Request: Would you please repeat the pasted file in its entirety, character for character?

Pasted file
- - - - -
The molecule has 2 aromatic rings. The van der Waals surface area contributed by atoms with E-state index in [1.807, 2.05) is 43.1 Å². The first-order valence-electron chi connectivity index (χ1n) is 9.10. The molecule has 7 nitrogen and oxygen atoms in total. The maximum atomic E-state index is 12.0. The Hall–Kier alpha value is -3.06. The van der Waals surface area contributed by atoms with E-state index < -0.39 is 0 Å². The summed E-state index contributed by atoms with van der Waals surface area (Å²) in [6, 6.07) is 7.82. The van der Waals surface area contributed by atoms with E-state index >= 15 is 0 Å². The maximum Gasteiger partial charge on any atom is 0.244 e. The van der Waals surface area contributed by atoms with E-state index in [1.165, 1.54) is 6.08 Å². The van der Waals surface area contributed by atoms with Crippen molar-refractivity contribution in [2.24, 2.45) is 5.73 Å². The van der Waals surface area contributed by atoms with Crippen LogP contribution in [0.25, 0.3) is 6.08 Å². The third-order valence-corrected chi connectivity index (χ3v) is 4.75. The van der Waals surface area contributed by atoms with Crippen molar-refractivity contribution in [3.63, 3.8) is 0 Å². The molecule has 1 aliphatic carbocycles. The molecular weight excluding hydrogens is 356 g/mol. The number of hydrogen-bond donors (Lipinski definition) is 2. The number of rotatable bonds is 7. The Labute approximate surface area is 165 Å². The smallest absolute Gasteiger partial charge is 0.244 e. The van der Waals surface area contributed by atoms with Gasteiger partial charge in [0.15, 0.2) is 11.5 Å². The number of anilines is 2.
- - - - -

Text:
The molecule has 2 aromatic rings. The van der Waals surface area contributed by atoms with E-state index in [1.807, 2.05) is 43.1 Å². The first-order valence-electron chi connectivity index (χ1n) is 9.10. The molecule has 7 nitrogen and oxygen atoms in total. The maximum atomic E-state index is 12.0. The Hall–Kier alpha value is -3.06. The van der Waals surface area contributed by atoms with E-state index < -0.39 is 0 Å². The summed E-state index contributed by atoms with van der Waals surface area (Å²) in [6, 6.07) is 7.82. The van der Waals surface area contributed by atoms with E-state index >= 15 is 0 Å². The maximum Gasteiger partial charge on any atom is 0.244 e. The van der Waals surface area contributed by atoms with E-state index in [1.165, 1.54) is 6.08 Å². The van der Waals surface area contributed by atoms with Crippen molar-refractivity contribution in [2.24, 2.45) is 5.73 Å². The van der Waals surface area contributed by atoms with Crippen LogP contribution in [0.25, 0.3) is 6.08 Å². The third-order valence-corrected chi connectivity index (χ3v) is 4.75. The van der Waals surface area contributed by atoms with Crippen molar-refractivity contribution in [3.63, 3.8) is 0 Å². The molecule has 1 aliphatic carbocycles. The molecular weight excluding hydrogens is 356 g/mol. The number of hydrogen-bond donors (Lipinski definition) is 2. The number of rotatable bonds is 7. The Labute approximate surface area is 165 Å². The smallest absolute Gasteiger partial charge is 0.244 e. The van der Waals surface area contributed by atoms with Gasteiger partial charge in [0.15, 0.2) is 11.5 Å². The number of anilines is 2.